Congress is, once again, confronted with the reality that when someone can spend someone else’s money, the cost goes up. The Congressional Budget Office estimates of spending and enrollment are not really surprising. So Congress is trying to shoehorn policies to meet the budget score. As a result, decisions are made for budget reasons – which does not necessarily mean they make good or consistent policy.

Everyone knows the cost of expanding insurance coverage is high, yet few are asking the right questions as to why. What does the CBO score really mean?

Costs of Compulsion: The CBO is basically telling us that to convince someone to do something they are not otherwise willing to do or capable of doing on their own —  in this case, buy health insurance — government has to find the right price point to change behavior. How much will it take to lure the young, healthy people to join the insurance pool? CBO obviously has a model for predicting this amount, so they should just tell the taxpayers what that amount is. Is it $5,000 for a family? $10,000? $15,000?

Then the American people will have the right information to decide if they want to go along with the deal. It is a pretty straightforward question—how much are you willing to spend to convince your neighbor to do something he won’t do for himself? If you don’t spend “enough,” then fewer people will be enrolled.

When people who are spending their own money on health insurance and health care find out that the government is giving away free money, many will make a very rational decision and stop spending their own. Out-of-pocket spending has declined over the years as a percentage of total health care spending. Shielded from the direct cost of care, utilization will increase. How much money will be spent that not to insure any new people, but replace private dollars with taxpayer dollars? CBO has a model for this. They should just tell everyone so we can decide if that is really what we want to do and for whom.

Other Peoples’ Money: When people are spending someone else’s money, they increase how much they want of it. Utilization goes up. Guess why the drug companies have reached an agreement with AARP to “fill the doughnut hole”? Because when people reach the doughnut hole and have to pay out of pocket, they use generics. If the doughnut hole is filled, they will keep buying the more expensive brand name drugs. That sums up a big part of the problem with the current third party payer system—people use more because the cost is hidden.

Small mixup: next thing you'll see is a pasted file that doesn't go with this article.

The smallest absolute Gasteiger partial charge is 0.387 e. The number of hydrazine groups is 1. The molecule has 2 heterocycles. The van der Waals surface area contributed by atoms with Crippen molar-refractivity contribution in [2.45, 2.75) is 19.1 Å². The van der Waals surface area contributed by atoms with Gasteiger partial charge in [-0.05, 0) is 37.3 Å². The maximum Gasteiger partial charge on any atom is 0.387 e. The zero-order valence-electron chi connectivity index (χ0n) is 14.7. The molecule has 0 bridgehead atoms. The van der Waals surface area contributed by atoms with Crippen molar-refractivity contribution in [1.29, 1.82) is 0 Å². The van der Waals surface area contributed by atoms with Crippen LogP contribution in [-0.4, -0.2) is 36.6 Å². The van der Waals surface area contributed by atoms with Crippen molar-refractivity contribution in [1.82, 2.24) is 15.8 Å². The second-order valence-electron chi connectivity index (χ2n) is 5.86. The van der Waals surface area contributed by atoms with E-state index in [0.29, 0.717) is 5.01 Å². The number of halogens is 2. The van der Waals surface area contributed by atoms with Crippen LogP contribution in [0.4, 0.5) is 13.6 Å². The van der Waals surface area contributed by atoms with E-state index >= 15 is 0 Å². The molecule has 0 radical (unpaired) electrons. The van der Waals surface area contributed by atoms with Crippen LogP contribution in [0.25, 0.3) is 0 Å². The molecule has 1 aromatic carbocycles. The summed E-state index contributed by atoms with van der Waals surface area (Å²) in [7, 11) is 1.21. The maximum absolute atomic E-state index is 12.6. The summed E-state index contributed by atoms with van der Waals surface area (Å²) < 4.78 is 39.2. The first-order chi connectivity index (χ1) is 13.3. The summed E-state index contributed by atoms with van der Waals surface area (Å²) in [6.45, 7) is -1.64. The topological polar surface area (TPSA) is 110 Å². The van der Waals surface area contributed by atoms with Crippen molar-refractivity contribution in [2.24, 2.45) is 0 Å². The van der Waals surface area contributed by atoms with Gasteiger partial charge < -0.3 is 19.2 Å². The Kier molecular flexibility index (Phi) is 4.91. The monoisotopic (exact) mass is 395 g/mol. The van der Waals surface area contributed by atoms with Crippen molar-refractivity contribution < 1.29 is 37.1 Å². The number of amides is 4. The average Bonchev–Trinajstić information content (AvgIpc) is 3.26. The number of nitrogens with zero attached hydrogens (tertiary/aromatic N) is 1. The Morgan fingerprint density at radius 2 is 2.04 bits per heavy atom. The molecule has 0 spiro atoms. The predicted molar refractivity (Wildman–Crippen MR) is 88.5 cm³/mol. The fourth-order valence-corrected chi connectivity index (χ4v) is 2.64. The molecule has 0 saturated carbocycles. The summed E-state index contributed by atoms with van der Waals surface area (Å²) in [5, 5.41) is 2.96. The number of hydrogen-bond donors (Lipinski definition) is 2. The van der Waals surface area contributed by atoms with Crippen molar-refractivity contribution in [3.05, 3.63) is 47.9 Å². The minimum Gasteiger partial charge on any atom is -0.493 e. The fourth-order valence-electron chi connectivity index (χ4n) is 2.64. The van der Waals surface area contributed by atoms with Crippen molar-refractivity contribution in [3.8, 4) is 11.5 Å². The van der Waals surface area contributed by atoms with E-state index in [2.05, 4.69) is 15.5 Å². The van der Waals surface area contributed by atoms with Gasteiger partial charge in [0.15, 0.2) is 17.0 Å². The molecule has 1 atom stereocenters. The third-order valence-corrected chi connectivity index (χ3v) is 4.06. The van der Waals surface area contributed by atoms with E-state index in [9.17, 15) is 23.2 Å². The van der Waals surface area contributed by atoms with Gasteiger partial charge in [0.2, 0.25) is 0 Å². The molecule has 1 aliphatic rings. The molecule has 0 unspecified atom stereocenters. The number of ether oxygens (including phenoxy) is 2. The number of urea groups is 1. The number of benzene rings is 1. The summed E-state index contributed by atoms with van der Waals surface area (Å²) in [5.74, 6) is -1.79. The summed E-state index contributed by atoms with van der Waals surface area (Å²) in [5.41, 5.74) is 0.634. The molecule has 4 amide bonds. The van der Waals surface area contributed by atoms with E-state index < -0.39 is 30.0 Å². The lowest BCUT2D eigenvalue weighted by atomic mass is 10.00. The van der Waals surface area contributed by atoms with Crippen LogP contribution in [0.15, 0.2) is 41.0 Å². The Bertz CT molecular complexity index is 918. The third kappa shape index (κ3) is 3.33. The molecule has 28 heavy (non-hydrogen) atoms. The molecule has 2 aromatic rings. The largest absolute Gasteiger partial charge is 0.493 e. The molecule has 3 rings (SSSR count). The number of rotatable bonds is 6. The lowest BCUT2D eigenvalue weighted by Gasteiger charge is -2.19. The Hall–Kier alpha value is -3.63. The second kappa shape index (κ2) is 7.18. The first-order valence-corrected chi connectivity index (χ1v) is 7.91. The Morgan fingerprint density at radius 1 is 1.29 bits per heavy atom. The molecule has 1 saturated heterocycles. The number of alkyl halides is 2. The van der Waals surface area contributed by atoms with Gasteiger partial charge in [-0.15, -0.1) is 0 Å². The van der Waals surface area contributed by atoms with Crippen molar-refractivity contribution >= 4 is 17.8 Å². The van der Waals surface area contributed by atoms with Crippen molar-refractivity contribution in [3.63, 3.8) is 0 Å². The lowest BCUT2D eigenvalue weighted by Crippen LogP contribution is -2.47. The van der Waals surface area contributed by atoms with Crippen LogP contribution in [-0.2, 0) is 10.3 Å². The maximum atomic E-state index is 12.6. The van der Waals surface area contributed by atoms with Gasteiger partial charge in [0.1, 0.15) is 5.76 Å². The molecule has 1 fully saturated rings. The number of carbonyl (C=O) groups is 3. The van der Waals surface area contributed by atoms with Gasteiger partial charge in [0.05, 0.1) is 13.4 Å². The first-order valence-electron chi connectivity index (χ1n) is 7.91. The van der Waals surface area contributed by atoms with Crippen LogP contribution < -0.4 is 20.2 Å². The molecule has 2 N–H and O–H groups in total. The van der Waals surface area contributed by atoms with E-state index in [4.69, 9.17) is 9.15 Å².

As Congress expands Medicaid as part of the package, states are objecting to bearing a share of the cost. So Congress is trying to buy the governors’ silence by temporarily paying the cost. Rather than providing 100 percent federal funding to soothe the states, why not move Medicaid populations into the new system and provide them with subsidies? After all, what is the policy rationale that says if you make $10 a month too little, you go to Medicaid rather than enjoy the same health care system promised to everyone else?

But CBO thinks that will cost more than current Medicaid. How can that be? Because Medicaid controls provider payments and utilization by lower reimbursement rates, which limits access. If Medicaid does such a great job at providing care at lower cost, then why not just put everyone in Medicaid? That is where a government-controlled health plan is headed.

If, as the actuaries see it, health care spending is a pie, then health care reform is simply a means of slicing it differently. Congress is now in the process of dividing the pie, which means creating winners and losers. By giving government an even greater role in the delivery of health care, health care will become even more political.